- changing customer requirements, especially those related to delivery service are putting a strain on your existing network. For example, if new delivery requirements will force you to expand your number of distribution centers from 1 to 5, a third party provider may be able shoulder some of that burden.
- requirements change so frequently that what appears to be a good investment in necessary infrastructure and technology today becomes an albatross tomorrow. In this case, a third party provider may have ready access to what is necessary to meet those changing needs.
- by outsourcing, you free up internal capital that can now be used to expand existing or acquire new business interests. For companies that tend to grow by acquisition, the return on investment in a new concern may be much better than the opportunity cost of outsourcing to a third party provider. In this case, everyone wins.
Arguments AGAINST a Third Party Arrangement
You may NOT want to consider engaging a 3PL provider if…
- you have an established core competency in the function being considered for outsourcing (i.e. Order Fulfillment). If your costs to perform this function are in line (or will be in line) with the industry in which you compete, why not keep the 10% to 20% margin the provider may demand in your own pocket?
- you don’t have a core competency in the function but have developed a strong operational and financial case to support the necessary investment, in time, capital, and risk. If all of these factors prove to be positive, including buy-in at the highest levels of the organization, then you likely have the support you need to be successful in the long-term. This is typically where an outside consultant can prove their worth. They help to not only analyze and crunch the numbers, but can provide a wealth of industry experience and an unbiased view of the situation.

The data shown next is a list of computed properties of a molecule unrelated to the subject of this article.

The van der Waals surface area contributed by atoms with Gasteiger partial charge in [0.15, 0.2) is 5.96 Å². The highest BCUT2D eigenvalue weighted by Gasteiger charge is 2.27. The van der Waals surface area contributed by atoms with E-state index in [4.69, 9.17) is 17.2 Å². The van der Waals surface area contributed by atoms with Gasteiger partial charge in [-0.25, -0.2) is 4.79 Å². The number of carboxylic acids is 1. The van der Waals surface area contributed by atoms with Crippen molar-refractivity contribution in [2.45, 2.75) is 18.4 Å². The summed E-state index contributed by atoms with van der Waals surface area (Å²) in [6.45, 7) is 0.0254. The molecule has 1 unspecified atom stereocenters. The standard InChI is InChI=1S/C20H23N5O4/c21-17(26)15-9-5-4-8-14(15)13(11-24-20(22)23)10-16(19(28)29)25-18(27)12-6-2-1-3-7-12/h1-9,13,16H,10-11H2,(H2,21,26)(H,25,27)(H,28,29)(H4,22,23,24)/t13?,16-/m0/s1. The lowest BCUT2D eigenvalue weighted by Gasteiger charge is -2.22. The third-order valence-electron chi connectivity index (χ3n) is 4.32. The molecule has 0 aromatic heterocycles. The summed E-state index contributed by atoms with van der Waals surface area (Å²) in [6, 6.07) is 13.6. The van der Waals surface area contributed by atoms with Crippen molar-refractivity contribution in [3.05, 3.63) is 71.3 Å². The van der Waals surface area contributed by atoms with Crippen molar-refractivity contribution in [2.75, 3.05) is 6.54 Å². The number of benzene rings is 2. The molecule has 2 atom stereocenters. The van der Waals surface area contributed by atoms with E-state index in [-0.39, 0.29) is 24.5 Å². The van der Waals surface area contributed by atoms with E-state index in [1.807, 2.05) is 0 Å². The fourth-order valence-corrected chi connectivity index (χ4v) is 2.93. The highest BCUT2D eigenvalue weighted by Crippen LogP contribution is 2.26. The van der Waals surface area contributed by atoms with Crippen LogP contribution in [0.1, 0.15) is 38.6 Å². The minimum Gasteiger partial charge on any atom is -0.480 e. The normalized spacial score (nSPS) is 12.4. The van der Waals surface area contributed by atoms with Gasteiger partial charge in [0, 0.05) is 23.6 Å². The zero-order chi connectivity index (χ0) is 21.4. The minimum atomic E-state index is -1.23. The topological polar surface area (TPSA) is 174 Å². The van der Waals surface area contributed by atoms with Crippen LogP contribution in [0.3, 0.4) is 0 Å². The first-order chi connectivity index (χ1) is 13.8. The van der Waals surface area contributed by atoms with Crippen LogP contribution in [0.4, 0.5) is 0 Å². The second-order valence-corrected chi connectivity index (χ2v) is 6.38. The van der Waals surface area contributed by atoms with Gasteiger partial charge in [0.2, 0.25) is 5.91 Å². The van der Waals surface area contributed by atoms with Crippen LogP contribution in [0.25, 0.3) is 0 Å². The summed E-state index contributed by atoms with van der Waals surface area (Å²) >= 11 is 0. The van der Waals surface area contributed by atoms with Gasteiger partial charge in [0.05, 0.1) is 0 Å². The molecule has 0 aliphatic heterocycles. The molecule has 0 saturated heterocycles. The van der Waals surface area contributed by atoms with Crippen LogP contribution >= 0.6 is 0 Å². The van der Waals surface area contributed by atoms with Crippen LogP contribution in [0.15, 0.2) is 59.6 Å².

- you have significant capital tied up in infrastructure that may prove to be too large of a write-off to manage financially. This may not be the case if the 3PL provider has the ability to take on this burden on your behalf. If so, it could be a win for both parties.
- your business is so specialized that a third party could not adequately staff or outfit the necessary operation to support your needs. Most elements and demands of today’s supply chain can be met by sophisticated third party providers, so don’t sell a 3PL short until you’ve done your homework and really understand their full capabilities. If you have trouble finding a mix of providers with the skill set(s) to do what you do (and maybe more), you…
A. probably haven’t done enough research;
B. may not be giving these potential suitors enough credit; OR
C. may be spot on, which means you may want to stop right there and make up your mind to do it yourself.
The path toward potentially striking an amicable arrangement with a third party provider may be long and will likely require a good deal of analysis and general due diligence to make a well-informed decision. At the end of the day, every forprofit organization has (generally) two driving principles. First, you need to turn a profit to stay in business, and second, you need to stick to the mission of our company, whatever that happens to be. You may well discover that your company is best served going it alone. However, if you find that by turning to a third party provider, you get the best combination of profits and adherence to your company’s mission, then you’ve also found the sweet spot.